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Australia continues to prove tough nut for suppliers to crack


Australia has more than 8,000 bars, pubs and clubs, with many licensed to offer some kind of gaming product, over and above its regulated casinos, which should on the face of it provide an interesting opportunity for global suppliers.

According to figures from IBISWorld, the annual revenue generated by these premises is about $15 billion. The country is in sixth position globally in terms of slot machine installations at 192,800, despite only having a population of 25.3 million  people. 

However, both Australia’s clubs and casino market are dominated by a handful of major players – Aristocrat Entertainment and Ainsworth – with high barriers to entrance hindering the introduction of new and innovative product choices. 

“New entrants into the gaming machine market in Australia face many significant barriers in their efforts to get their products onto a gaming floor and in front of customers,” said Neil Spencer, managing director of Australia-based Gaming Consultants International. “They must convince a gaming manager that their product is worth buying (or in many cases, worth trying).”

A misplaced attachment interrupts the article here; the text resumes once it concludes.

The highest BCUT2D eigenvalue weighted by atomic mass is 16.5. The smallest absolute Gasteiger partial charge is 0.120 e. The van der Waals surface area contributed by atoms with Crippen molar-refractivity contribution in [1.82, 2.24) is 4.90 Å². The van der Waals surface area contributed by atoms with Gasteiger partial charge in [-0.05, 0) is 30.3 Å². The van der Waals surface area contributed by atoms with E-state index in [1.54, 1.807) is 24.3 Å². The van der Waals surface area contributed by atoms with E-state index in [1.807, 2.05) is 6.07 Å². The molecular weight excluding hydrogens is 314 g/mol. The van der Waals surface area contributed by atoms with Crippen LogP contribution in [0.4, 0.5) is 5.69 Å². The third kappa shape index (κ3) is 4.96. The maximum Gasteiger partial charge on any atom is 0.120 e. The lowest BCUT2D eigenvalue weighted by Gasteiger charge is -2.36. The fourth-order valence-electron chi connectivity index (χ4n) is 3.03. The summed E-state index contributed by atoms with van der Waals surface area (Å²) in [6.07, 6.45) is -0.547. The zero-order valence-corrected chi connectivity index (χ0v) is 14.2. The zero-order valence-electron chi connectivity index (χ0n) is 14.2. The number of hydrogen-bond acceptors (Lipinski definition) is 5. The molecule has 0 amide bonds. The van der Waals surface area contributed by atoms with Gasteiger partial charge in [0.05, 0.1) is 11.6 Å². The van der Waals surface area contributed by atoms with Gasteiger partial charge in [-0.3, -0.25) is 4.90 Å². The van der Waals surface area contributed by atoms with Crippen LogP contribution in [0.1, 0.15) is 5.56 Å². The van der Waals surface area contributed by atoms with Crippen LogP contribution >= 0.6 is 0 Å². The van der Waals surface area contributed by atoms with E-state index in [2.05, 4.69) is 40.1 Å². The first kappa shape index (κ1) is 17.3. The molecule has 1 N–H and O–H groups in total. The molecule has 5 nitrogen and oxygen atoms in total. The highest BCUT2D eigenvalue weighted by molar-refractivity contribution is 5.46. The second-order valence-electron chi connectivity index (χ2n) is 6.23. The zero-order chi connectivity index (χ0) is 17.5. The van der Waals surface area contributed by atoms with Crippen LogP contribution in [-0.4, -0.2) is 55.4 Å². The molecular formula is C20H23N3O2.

“In today’s capital constrained market, exacerbated even more so as a result of COVID lockdowns and restrictions, the choice between a whole new machine and game versus a game conversion into an existing box is overwhelmingly in favour of conversions.” 

Spencer says gaming managers will also be looking for guarantees of performance and typically need to justify purchases on the strength of expected upside – something which cannot be easily assessed for a new product. The market leading games have an entrenched position in the eyes of customers and gaming managers and competition between existing suppliers is intense.